KOTA KINABALU, Oct 7 — Marine conservationists here have refuted Datuk Seri Ahmad Shabery Cheek’s claim that the country does not have a shark finning industry and referred the federal minister to a United Nation’s (UN) study that ranked Malaysia among the world’s top ten producers.
Sabah Sharks Protection Association (SSPA) pointed out the detailed study from the UN’s Food and Agriculture Organisation (FAO) report named Malaysia as the world’s ninth-largest shark producer and third-largest importer in volume terms.
“The report clearly indicates that Malaysia is a major shark producer with a large consumer market for shark fins, posting large import volumes of low-valued shark fins. The demand for shark fin and meat leads to the high volumes of sharks being caught in the country,” said the coalition group.
“We are calling on Malaysia to take serious action to manage its shark and ray population by implementing its international and local commitment,” it said in a statement, adding that Malaysia, under the International Trade in Endangered Species Act 2008, protects sharks for trade, but it does not address the issue of shark finning and hunting.
On Monday, Ahmad Shabery, who is agriculture and agro-based industry minister said that there was no need to amend the current Fisheries Act and impose a ban on shark hunting and finning activities despite reports of dwindling shark population and rampant illegal fishing in the state.
But SSPA said, however, that according to international reports, between 2000 and 2011, Malaysia recorded average annual shark fin imports of 1,172 tonnes, worth US$3.2 million (approximately RM14 million) and average annual shark fin exports of 238 tonnes, worth US$902,000 (approximately RM3.9 million).
“There are currently no catch quotas for catching sharks and rays in Malaysian waters, and government statistics show a declining trend in annual catches since a high in 2003, indicating shark populations may be in decline.
“Sharks are one of many groups of fishes targeted by multi-species fisheries, which include the use of trawling and gill nets, and require specific management measures if they are to be sustainable.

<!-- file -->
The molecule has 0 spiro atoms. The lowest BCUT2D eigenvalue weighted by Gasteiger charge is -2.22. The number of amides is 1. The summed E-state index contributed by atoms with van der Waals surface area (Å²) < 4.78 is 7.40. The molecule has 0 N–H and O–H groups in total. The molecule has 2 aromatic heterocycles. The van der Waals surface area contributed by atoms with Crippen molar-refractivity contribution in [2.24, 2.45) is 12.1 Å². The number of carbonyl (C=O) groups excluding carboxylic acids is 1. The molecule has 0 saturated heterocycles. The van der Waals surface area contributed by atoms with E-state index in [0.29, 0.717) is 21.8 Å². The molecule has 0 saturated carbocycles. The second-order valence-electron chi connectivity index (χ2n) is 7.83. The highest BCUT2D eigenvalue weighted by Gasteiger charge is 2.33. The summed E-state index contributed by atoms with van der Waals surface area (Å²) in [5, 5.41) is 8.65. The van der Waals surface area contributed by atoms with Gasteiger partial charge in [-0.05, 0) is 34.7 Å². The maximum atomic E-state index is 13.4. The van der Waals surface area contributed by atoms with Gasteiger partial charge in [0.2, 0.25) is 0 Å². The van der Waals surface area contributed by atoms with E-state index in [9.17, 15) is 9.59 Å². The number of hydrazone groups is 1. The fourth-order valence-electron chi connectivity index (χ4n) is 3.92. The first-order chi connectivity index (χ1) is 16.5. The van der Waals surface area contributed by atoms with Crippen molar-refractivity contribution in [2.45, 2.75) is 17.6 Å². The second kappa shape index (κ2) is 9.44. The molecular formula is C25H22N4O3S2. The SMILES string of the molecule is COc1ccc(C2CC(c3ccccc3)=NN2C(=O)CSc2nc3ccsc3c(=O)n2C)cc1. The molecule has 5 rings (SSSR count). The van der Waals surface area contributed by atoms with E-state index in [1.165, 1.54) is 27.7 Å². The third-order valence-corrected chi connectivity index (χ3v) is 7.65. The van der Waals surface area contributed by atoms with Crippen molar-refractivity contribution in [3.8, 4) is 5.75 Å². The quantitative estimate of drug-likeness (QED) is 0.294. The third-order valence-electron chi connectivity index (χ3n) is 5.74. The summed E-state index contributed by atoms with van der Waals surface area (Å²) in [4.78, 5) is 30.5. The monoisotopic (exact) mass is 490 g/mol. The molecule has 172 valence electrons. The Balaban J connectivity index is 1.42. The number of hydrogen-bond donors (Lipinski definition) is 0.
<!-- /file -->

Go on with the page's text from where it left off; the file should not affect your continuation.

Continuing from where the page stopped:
“The fins of sharks caught in Malaysian waters are typically removed at the landing site, demonstrating that the sale of the fins is part of the income of fishers who catch them,” said the group.
The association urged Ahmad Shabery not only to discuss the proposal to set up a shark protection area, but to strengthening shark protection under relevant conservation and fisheries laws in Malaysia.
They reminded the minister that Malaysia was a signatory to the Convention on Biological Diversity in 1993, and the prime minister had declared the country’s commitment to protect biodiversity in Malaysia as part of the Coral Triangle region during the Leaders Summit of the Coral Triangle Initiative (CTI) in May 2009.
“However, this commitment falls far short when it comes to sharks,” they said.
SSPA is made up of the Malaysian Nature Society (Sabah branch), Marine Conservation Society (MCS), Shark, Education, Awareness and Survival (SEAS), Scubazoo, Tropical Research and Conservation Centre (TRACC), WWF-Malaysia, Shark Stewards and Land Empowerment Animals People (LEAP).
Meanwhile, International conservation organisation Shark Savers Asia Pacific regional director Jonn Lu said that the minister’s statement came as a surprise because Malaysia was widely known to be a major source, trade and consumption country for shark fins.
He said that it was immaterial if the sharks were targeted or were accidental by-catches, as facts remain that 80 per cent of Sabah’s shark population has been wiped out, mirroring similar global trends of population depletion due to unsustainable demand for shark fin and meat.
“If the minister does not see compelling evidence of commercial shark finning activity in Malaysia, thus negating the need for a legislative response, perhaps he could consider a total shark catchment ban, because there is a plethora of evidence showing alarming local population depletion,” he said, adding that extinction of sharks in Malaysia will be an impending reality if not addressed.
Sabah is situated in the heart of the coral triangle, one of the richest and most biodiverse marine habitats in the world.
“It is in Malaysia’s national interest to protect and preserve these natural and economic assets, and it is the Minister’s duty to champion marine or shark conservation initiatives,” he said, adding that the local dive tourism industry has also brought in millions of divers, who pumped multiple of millions of dollars into local economies.